As can be seen by an examination of these sections, while the duties of the county clerk and the superior court clerk are sometimes related, they are nevertheless identified as being the duties of one or the other. Moreover, a careful analysis of the enumerated duties reveals that those duties specified as belonging to the clerk of the superior court are ministerial duties that historically have been performed by the clerk of the court and are essential to the functioning of the court, whereas the duties allocated to the county clerk involve record keeping and certain administrative functions. It is the office of county clerk that is a county office. (Gov.Code, ss 24000-24355.2.) It is the county clerk who has the power of appointment and removal of deputies. (Gov.Code, s 24101; see also 4 McQuillin, Municipal Corporations (3d ed. 1968) s 12.229b, pp. 217-218.) Therefore, it is the county clerk who exercises the general administrative function with respect to deputy clerks, and since the county clerk is also superior court clerk, the deputy court clerks are under his jurisdiction except to the extent they are controlled by the court.
In view of the legislative recognition of the county clerk-superior court clerk dichotomy, we cannot assume that the reference in Government Code section 69898, subdivision (d) to the “county clerk” instead of the “clerk of the superior court” was inadvertent. On the contrary, when the Legislature authorized a superior court to transfer from the County clerk to the court's executive officer certain “powers, duties and responsibilities required or permitted to be exercised or performed by the County clerk in connection with judicial actions, proceedings and records,” we are not required to interpolate “in his capacity as superior court clerk.” The two offices are separate and distinct, and we will not attribute to the Legislature an intent to authorize the transfer of powers of one office when it specified the transfer of the powers of another. Such judicial rewriting should most certainly be avoided where to do so would raise grave questions concerning the statute's constitutionality.
Read in this manner there is no question that the Legislature acted within constitutional limits in enacting section 69898. The section simply authorizes a superior court to transfer from the county clerk to the court's executive officer functions performed by the county clerk (as county clerk) in connection with judicial actions, proceedings and records. The transfer of functions prescribed by law to be performed by the clerk of the superior court are not within the authority granted by section 69898. The superior court clerk is charged with the following duties: to attend each session of the superior court in his county (Gov.Code, s 69841), to keep plaintiff and defendant indexes (Gov.Code, s 69842), to issue all process and notices required by law to be issued (Gov.Code, s 69843), to keep superior court minutes, and enter all orders and judgments (Gov.Code, s 69844), to keep a register of actions (Gov.Code, s 69845), and to safely keep or dispose of according to law all papers or records filed or deposited with the court (Gov.Code, s 69846). (See fn. 2, Ante.) They are by virtue of the statute left to be performed by the person who holds the office of county clerk in his capacity as superior court clerk subject to control and supervision of the court.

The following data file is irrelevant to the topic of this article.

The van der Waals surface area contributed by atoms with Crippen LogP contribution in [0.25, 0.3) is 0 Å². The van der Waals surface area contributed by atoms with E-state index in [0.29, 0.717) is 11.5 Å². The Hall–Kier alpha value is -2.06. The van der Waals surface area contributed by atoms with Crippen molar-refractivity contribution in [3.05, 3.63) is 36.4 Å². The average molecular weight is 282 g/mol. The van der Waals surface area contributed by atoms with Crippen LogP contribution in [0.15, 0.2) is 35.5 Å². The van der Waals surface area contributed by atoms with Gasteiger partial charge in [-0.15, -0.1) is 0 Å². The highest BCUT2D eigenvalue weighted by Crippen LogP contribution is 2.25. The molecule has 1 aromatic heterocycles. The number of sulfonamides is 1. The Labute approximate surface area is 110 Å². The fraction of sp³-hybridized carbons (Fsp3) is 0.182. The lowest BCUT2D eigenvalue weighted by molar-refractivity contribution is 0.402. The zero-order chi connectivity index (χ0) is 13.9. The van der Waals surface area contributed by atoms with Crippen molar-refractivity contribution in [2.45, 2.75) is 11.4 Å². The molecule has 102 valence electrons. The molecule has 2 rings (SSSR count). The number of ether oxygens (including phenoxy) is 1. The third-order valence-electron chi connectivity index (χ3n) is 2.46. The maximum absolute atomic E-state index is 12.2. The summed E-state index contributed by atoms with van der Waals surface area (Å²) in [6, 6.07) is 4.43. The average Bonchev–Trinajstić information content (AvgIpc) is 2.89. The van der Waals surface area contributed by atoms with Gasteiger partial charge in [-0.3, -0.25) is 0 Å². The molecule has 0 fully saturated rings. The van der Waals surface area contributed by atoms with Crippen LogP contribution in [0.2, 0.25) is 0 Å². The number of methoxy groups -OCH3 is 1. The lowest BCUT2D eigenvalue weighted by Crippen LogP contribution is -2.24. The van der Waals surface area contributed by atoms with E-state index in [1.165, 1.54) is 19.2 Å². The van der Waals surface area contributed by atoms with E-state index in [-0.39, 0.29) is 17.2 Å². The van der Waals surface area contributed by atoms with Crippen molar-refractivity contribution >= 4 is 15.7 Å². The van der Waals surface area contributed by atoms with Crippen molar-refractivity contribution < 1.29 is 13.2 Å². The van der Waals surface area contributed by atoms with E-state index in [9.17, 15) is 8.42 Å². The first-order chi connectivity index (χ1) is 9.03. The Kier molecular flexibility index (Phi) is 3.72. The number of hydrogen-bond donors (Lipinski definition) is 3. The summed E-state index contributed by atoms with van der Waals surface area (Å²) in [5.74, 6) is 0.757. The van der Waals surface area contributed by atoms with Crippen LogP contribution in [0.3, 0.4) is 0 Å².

This is not to say that the Legislature could not, if it had elected to do so, have enacted a law diminishing the duties of the superior court clerk, and allocating to the executive officer certain duties previously performed by the clerk. Since, as we have previously observed, the Legislature is generally entrusted with the authority to prescribe the powers and duties of the office, those powers and duties may be increased or diminished, provided that, in the case of a constitutional office, a proper distinction is maintained between diminution of duties and destruction of the office. (See Ward v. Whitfield (1931) 224 Ala. 277, 139 So. 277, 278.)
The fact is that there is nothing in the language of section 69898 that compels an interpretation that the statute was intended to diminish, much less destroy, the constitutional office of superior court clerk. Even subdivision (c) of section 69898, which states that the executive or administrative officer of a superior court “has the authority of a clerk of the superior court” may reasonably be interpreted simply to mean that such officer may exercise that authority in the same manner as a deputy clerk. (See Union Bk. & Tr. Co. v. Los Angeles Co., supra, 2 Cal.App.2d 600, 607-608, 38 P.2d 442, for discussion re authority of a deputy clerk of the court.) Keeping in mind that courts should, when possible, construe legislation to be constitutional (Braxton v. Municipal Court (1973) 10 Cal.3d 138, 145, 109 Cal.Rptr. 897, 514 P.2d 697), we find no conflict between the Constitution and Government Code section 69898, subdivisions (c) and (d) as construed herein.[FN3]
We are aware that the interpretation of section 69898 herein adopted is substantially more limited than that urged by either petitioner or respondent. Nevertheless, it is consistent with the language of the statute, it serves the legislative purpose, and it does not suffer from the constitutional infirmity urged by petitioner.